The last such evaluation dates back to 1978, but this recent survey is much more exhaustive. Every building within the Inner Dispersal Loop (IDL) was reviewed. Structures were evaluated for their architectural and historic value- as well as structural integrity. Why go to all this trouble? According to the Tulsa Preservation Commission...
The purpose of the survey project was to document all properties inside the IDL in order to identify which portions of downtown are eligible for listing in the National Register of Historic Places, which would in turn make the properties eligible for Historic Rehabilitation Tax Credit incentives.The final document identifies 88 structures that merit acknowledgment for their historic status. It also lists fourteen districts that deserve recognition for their concentration of notable buildings. For us mid-mod fans who typically see our favorite buildings take a backseat to Tulsa's deco skyline, there is good news in this survey. After perusing the report I found several mentions of Tulsa's modern and recent-past architecture. Many of the buildings identified as Individually Eligible Resources (listed in Appendix A) were built in the Fifties and Sixties.
These documents are typically pretty dry reading, and this one is no exception. But it's also crammed with interesting tidbits of Tulsa history. In my opinion it's worth a look for anyone interested in Tulsa's origins or central business district. See for yourself- you can download the complete document here.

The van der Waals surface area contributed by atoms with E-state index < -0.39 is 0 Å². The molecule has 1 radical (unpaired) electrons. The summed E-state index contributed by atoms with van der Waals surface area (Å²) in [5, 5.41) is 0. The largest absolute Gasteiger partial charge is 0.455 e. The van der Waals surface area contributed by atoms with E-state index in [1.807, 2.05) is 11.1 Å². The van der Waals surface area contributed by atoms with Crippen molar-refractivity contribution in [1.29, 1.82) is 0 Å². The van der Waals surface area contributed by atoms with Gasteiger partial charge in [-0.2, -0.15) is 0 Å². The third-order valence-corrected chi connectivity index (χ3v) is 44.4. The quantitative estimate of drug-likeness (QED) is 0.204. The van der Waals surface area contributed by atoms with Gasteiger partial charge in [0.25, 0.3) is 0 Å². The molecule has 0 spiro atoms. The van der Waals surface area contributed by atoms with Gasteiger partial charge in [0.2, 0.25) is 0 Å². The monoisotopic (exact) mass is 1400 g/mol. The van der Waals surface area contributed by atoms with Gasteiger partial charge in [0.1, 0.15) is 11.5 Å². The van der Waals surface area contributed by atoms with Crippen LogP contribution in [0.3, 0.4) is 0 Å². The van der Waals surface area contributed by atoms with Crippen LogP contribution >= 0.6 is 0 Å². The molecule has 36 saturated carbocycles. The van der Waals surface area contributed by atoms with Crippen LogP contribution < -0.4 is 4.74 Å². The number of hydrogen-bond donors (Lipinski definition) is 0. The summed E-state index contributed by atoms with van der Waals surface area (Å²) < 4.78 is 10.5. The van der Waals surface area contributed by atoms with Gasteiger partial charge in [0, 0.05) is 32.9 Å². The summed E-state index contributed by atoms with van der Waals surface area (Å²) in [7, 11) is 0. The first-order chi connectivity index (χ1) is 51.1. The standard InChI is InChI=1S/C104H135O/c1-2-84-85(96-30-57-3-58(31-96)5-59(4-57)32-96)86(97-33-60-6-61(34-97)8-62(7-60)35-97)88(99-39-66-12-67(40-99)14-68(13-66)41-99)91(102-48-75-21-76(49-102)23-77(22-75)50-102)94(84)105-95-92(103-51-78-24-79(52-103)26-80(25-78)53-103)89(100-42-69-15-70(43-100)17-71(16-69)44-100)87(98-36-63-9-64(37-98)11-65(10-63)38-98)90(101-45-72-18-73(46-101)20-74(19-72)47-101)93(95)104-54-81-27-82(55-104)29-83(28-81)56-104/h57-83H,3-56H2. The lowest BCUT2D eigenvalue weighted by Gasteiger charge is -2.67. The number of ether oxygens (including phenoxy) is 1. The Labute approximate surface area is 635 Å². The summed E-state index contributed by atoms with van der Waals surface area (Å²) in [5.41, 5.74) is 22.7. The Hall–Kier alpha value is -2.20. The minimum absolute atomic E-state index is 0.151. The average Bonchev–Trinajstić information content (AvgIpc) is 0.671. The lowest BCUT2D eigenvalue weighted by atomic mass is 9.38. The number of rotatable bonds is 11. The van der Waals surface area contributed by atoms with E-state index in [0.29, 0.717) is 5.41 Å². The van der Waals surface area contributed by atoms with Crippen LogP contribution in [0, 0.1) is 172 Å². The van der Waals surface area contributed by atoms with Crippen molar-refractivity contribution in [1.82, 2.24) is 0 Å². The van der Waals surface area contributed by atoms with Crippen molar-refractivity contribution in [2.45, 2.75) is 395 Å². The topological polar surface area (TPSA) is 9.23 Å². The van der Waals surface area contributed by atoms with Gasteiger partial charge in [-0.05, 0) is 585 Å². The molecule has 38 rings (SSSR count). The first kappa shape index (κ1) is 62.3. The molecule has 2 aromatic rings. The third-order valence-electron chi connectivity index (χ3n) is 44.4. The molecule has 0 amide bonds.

I'm going to review some of the structures on this list for future articles. For now I wanted to mention one of the highlights of the survey- an area identified as a historic district, that most people don't consider terribly historic.
Civic Center Historic District
One of the most notable sections deals with the historic value of the oft-maligned central plaza of Tulsa's city and county government. The survey identifies this district as twelve square blocks between Denver and Houston Avenues. Recent attempts were made to entice development of the plaza as a "convention center hotel" complex. There were no takers. And even more disturbing was the assumption that any development would mean immediate destruction of the existing buildings.
The origins of this complex date back to a plan drafted in the Twenties. Again in 1943 a committee proposed a city-county-civic center and even suggested including a heliport! But it wasn't until the Fifties when things really got rolling. The first building completed was the courthouse in 1955.
But it would take several years and three public votes before the rest of the complex would be completed. The Assembly Center (now known as Convention Center), City Hall, City Council Chambers, Police Courts, Central Library buildings and the plaza itself were built over the next twenty years and designed by a group of local architects led by Robert Lawton Jones. This group approach explains the diversity of design one sees today- from the Assembly Center's Brutalism in raw concrete (above) to the flowing modernist lines of Central Library.
This type of development was common across America in the Sixties and Seventies. The large open plaza, along with "malling" Tulsa's Main Street, were products of Urban Renewal in action. Unfortunately, these attempts to create a relevant public space and retain the validity of downtown were in vain. Much larger forces were already working against any such effort. The draw of the suburban shopping mall had already captivated the American public, and no public building project was going to reverse it.
But historical relevance is not reserved for the successful. As Derek Lee, curator for the Tulsa Foundation for Architecture, put it, "Whether you like the building(s) or not, they are a part of Tulsa's architectural history and we would lose a significant piece of history if the(se) building were demolished." I happen to like several of these buildings. Even if the complex as a whole is considered by many as a concrete Spruce Goose.